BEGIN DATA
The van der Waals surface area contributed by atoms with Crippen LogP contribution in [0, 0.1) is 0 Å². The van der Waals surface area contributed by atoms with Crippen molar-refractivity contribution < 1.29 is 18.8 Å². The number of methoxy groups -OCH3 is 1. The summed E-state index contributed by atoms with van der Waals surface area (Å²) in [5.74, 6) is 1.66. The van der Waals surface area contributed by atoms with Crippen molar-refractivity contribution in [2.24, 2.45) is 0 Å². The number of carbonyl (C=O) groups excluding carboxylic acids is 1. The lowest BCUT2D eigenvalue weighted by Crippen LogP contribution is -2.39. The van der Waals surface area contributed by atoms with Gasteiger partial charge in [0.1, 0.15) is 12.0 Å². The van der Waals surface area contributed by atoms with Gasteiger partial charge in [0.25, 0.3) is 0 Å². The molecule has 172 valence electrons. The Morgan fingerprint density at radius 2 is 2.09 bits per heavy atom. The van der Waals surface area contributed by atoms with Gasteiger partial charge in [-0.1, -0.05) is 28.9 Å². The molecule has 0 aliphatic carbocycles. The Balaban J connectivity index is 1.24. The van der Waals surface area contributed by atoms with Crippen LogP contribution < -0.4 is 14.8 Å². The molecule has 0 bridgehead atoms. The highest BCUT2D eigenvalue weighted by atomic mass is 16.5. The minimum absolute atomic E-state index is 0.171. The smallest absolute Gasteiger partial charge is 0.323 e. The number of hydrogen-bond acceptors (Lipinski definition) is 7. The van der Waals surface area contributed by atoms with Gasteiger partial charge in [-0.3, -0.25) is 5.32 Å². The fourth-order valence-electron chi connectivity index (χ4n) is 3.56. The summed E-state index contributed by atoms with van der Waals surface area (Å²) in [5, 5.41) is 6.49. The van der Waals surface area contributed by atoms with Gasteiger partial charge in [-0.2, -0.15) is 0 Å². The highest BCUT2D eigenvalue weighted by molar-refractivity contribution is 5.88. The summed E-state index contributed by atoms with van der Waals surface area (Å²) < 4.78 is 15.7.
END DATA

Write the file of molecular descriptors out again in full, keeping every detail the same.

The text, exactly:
The van der Waals surface area contributed by atoms with Crippen LogP contribution in [0, 0.1) is 0 Å². The van der Waals surface area contributed by atoms with Crippen molar-refractivity contribution < 1.29 is 18.8 Å². The number of methoxy groups -OCH3 is 1. The summed E-state index contributed by atoms with van der Waals surface area (Å²) in [5.74, 6) is 1.66. The van der Waals surface area contributed by atoms with Crippen molar-refractivity contribution in [2.24, 2.45) is 0 Å². The number of carbonyl (C=O) groups excluding carboxylic acids is 1. The lowest BCUT2D eigenvalue weighted by Crippen LogP contribution is -2.39. The van der Waals surface area contributed by atoms with Gasteiger partial charge in [0.1, 0.15) is 12.0 Å². The van der Waals surface area contributed by atoms with Gasteiger partial charge in [0.25, 0.3) is 0 Å². The molecule has 172 valence electrons. The Morgan fingerprint density at radius 2 is 2.09 bits per heavy atom. The van der Waals surface area contributed by atoms with Gasteiger partial charge in [-0.1, -0.05) is 28.9 Å². The molecule has 0 aliphatic carbocycles. The Balaban J connectivity index is 1.24. The van der Waals surface area contributed by atoms with Crippen LogP contribution < -0.4 is 14.8 Å². The molecule has 0 bridgehead atoms. The highest BCUT2D eigenvalue weighted by atomic mass is 16.5. The minimum absolute atomic E-state index is 0.171. The smallest absolute Gasteiger partial charge is 0.323 e. The number of hydrogen-bond acceptors (Lipinski definition) is 7. The van der Waals surface area contributed by atoms with Gasteiger partial charge in [-0.3, -0.25) is 5.32 Å². The fourth-order valence-electron chi connectivity index (χ4n) is 3.56. The summed E-state index contributed by atoms with van der Waals surface area (Å²) in [5, 5.41) is 6.49. The van der Waals surface area contributed by atoms with Gasteiger partial charge in [-0.2, -0.15) is 0 Å². The highest BCUT2D eigenvalue weighted by molar-refractivity contribution is 5.88. The summed E-state index contributed by atoms with van der Waals surface area (Å²) < 4.78 is 15.7.